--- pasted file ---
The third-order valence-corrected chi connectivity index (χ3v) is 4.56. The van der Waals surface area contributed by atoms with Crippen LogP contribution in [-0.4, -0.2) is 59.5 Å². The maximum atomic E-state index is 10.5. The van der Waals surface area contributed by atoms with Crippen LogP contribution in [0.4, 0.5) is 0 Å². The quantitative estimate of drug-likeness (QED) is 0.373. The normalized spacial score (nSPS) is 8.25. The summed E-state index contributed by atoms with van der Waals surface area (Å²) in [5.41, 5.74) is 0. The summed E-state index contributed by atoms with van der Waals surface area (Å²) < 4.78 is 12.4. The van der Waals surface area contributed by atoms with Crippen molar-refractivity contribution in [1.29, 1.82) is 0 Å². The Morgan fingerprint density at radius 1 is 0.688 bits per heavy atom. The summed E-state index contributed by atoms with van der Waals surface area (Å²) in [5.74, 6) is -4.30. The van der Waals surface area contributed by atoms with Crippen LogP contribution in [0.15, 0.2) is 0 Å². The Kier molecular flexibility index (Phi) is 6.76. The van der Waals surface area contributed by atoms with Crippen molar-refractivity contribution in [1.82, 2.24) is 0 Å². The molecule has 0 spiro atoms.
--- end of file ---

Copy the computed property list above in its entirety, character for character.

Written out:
The third-order valence-corrected chi connectivity index (χ3v) is 4.56. The van der Waals surface area contributed by atoms with Crippen LogP contribution in [-0.4, -0.2) is 59.5 Å². The maximum atomic E-state index is 10.5. The van der Waals surface area contributed by atoms with Crippen LogP contribution in [0.4, 0.5) is 0 Å². The quantitative estimate of drug-likeness (QED) is 0.373. The normalized spacial score (nSPS) is 8.25. The summed E-state index contributed by atoms with van der Waals surface area (Å²) in [5.41, 5.74) is 0. The summed E-state index contributed by atoms with van der Waals surface area (Å²) < 4.78 is 12.4. The van der Waals surface area contributed by atoms with Crippen molar-refractivity contribution in [1.29, 1.82) is 0 Å². The Morgan fingerprint density at radius 1 is 0.688 bits per heavy atom. The summed E-state index contributed by atoms with van der Waals surface area (Å²) in [5.74, 6) is -4.30. The van der Waals surface area contributed by atoms with Crippen LogP contribution in [0.15, 0.2) is 0 Å². The Kier molecular flexibility index (Phi) is 6.76. The van der Waals surface area contributed by atoms with Crippen molar-refractivity contribution in [1.82, 2.24) is 0 Å². The molecule has 0 spiro atoms.